Welcome to the Rock

Trip Start Aug 04, 2011
Trip End Jan 04, 2012

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Flag of United States  , California
Friday, December 16, 2011

John Mason: "The Rock has become a tourist attraction?"

A quote from one of my favourite action films. The Rock, (Not the “If You smell What the Rock is Cookin..” wrestler type, but the island in San Francisco). Based on the island of Alcatraz I was always interested in the theory that the Rock was infallible and was like Colditz, almost impossible to break out of. I loved that kind of stuff as a kid, and have always wanted to visit the island. Today we did.

The walk to Pier 33 took about 30 minutes from Post Street and took us up and down the hilly slopes of Chinatown, past the Coit Tower (a small tower that looks like a firehose) and along the waterfronts' historical pier buildings. The queue was already building but I was relatively confident we could get tickets for the day; in fact we managed to get tickets for the next boat and found ourselves running onboard being one of the last people on the 12.10pm tour. We bought ourselves City Passes which give us admission to several attractions including the Alcatraz tour and also unlimited use of the Muni transport and trams ($70 each); very worthwhile with all the hills.

The short boat ride took us across the bay in clear view of both the Bay bridge and the Golden Gate in the north, and brought us under the shadows of the cliffs of Alcatraz and out of the glorious sunshine.We have been once again blessed with the weather. The next 3 days we are in San Francisco the weather has been forecast as winter sunshine; crisp cold days with bright blue skies. Fantastic, and considering we have been warned and warned about the foggy weather of the city spoiling the vistas, we are well chuffed.

 The tour is self-guided for the most part, bar some presentations that occur at different points of the day. When we arrived a tour was just starting led by an old fella in a Ranger costume who was explaining some of the history of the island as a fort; prior to its use as a prison. We joined this tour but within 10 minutes abandoned it as it was just too popular. He was good and funny and we learnt a bit but we were part of the rabble and weren’t enjoying it too much shuffling with the crowds, so decided to go it alone. Very quickly we were able to see parts of the island on our own; including the old power plant, the remnants of accommodation buildings and the parade ground, but quite a few areas were closed for conservation projects (both birds and buildings). The island has a bit of a spooky feel, with the rubble of demolished buildings still piled where it was knocked down nearly 40 years ago and I can’t help feel that if you visit at night or in the fog it must be quite creepy. In the day and in the sunshine the island has a cinematic quality that was clearly easily manipulated by filmmakers, it’s a ready made action film set.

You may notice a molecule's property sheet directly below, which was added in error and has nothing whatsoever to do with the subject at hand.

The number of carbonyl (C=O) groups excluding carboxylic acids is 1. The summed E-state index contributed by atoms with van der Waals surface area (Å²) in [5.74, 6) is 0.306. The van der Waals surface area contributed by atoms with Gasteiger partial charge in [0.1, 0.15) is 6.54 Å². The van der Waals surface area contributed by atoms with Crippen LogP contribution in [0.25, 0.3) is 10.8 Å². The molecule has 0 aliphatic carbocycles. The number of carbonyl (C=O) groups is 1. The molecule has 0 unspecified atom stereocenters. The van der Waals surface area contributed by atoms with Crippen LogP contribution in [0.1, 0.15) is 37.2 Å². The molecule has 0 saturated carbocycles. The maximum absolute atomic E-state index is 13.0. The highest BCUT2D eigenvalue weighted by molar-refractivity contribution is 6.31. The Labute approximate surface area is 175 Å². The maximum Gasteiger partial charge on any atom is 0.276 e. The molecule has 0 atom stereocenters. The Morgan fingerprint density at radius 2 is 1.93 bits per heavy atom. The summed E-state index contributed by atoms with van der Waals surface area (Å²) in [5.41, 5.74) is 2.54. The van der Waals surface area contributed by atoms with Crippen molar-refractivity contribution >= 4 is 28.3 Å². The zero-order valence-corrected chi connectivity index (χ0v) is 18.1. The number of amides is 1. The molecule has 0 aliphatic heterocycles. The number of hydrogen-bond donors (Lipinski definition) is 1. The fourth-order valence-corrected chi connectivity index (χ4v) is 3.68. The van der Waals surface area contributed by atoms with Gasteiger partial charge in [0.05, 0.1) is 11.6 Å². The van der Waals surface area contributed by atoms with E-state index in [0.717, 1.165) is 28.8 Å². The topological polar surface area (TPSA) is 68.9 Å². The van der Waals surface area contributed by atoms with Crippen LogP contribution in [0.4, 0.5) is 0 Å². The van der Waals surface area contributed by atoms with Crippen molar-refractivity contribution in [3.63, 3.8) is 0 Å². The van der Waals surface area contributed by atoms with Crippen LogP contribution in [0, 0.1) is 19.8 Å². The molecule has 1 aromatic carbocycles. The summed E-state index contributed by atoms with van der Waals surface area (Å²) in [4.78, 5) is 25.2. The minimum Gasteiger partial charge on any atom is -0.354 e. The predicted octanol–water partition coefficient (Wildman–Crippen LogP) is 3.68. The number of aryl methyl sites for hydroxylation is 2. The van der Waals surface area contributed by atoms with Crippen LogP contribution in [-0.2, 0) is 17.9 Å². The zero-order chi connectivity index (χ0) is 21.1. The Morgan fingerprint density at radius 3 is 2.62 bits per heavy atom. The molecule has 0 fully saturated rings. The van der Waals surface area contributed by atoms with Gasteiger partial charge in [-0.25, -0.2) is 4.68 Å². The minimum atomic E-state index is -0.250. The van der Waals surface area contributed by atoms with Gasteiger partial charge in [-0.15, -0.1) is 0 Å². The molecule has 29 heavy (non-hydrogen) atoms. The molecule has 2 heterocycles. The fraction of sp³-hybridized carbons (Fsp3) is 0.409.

The best part of Alcatraz is the Cellhouse Audio tour. It is excellent. You are guided around all aspects of the cellhouse showing you everything that you would want to see, with soundbytes from former inmates and guards to guide you along. Nothing, including the escape attempts, is left out. The tour is slickly timed and very easy to follow. The only problem we had was how busy the island had become because we had done our own mini tour first. Because we had gone off on our own we seemed to pick up the busiest part of the day; the quietest time to do the cellhouse tour would probably be first thing before the crowds start building. It didn’t ruing the experience too much though.